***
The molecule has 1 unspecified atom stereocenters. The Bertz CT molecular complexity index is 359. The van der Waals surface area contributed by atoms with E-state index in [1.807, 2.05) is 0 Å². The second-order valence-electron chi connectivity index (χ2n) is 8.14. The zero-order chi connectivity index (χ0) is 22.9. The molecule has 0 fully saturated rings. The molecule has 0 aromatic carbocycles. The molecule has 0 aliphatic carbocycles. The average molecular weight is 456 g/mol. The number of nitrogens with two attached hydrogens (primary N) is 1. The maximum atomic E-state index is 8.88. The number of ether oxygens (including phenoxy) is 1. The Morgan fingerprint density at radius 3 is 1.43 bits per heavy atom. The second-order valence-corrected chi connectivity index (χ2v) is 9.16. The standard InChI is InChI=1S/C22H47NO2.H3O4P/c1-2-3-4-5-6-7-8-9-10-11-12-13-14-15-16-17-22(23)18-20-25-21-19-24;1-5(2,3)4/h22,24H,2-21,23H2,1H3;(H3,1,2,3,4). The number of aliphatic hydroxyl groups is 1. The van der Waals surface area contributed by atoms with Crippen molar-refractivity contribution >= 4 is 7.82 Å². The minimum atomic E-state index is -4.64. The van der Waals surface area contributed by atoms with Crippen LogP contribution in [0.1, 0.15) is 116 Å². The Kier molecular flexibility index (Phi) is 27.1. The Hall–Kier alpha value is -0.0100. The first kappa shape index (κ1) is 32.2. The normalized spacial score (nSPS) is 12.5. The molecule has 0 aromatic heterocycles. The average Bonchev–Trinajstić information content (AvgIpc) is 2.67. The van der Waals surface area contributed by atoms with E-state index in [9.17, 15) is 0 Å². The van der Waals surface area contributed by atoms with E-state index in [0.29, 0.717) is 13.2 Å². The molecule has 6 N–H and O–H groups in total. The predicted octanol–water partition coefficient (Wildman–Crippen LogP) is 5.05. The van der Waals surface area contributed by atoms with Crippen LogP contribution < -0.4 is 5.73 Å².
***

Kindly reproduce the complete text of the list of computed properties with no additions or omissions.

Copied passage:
The molecule has 1 unspecified atom stereocenters. The Bertz CT molecular complexity index is 359. The van der Waals surface area contributed by atoms with E-state index in [1.807, 2.05) is 0 Å². The second-order valence-electron chi connectivity index (χ2n) is 8.14. The zero-order chi connectivity index (χ0) is 22.9. The molecule has 0 fully saturated rings. The molecule has 0 aromatic carbocycles. The molecule has 0 aliphatic carbocycles. The average molecular weight is 456 g/mol. The number of nitrogens with two attached hydrogens (primary N) is 1. The maximum atomic E-state index is 8.88. The number of ether oxygens (including phenoxy) is 1. The Morgan fingerprint density at radius 3 is 1.43 bits per heavy atom. The second-order valence-corrected chi connectivity index (χ2v) is 9.16. The standard InChI is InChI=1S/C22H47NO2.H3O4P/c1-2-3-4-5-6-7-8-9-10-11-12-13-14-15-16-17-22(23)18-20-25-21-19-24;1-5(2,3)4/h22,24H,2-21,23H2,1H3;(H3,1,2,3,4). The number of aliphatic hydroxyl groups is 1. The van der Waals surface area contributed by atoms with Crippen molar-refractivity contribution >= 4 is 7.82 Å². The minimum atomic E-state index is -4.64. The van der Waals surface area contributed by atoms with Crippen LogP contribution in [0.1, 0.15) is 116 Å². The Kier molecular flexibility index (Phi) is 27.1. The Hall–Kier alpha value is -0.0100. The first kappa shape index (κ1) is 32.2. The normalized spacial score (nSPS) is 12.5. The molecule has 0 aromatic heterocycles. The average Bonchev–Trinajstić information content (AvgIpc) is 2.67. The van der Waals surface area contributed by atoms with E-state index in [9.17, 15) is 0 Å². The van der Waals surface area contributed by atoms with E-state index in [0.29, 0.717) is 13.2 Å². The molecule has 6 N–H and O–H groups in total. The predicted octanol–water partition coefficient (Wildman–Crippen LogP) is 5.05. The van der Waals surface area contributed by atoms with Crippen LogP contribution < -0.4 is 5.73 Å².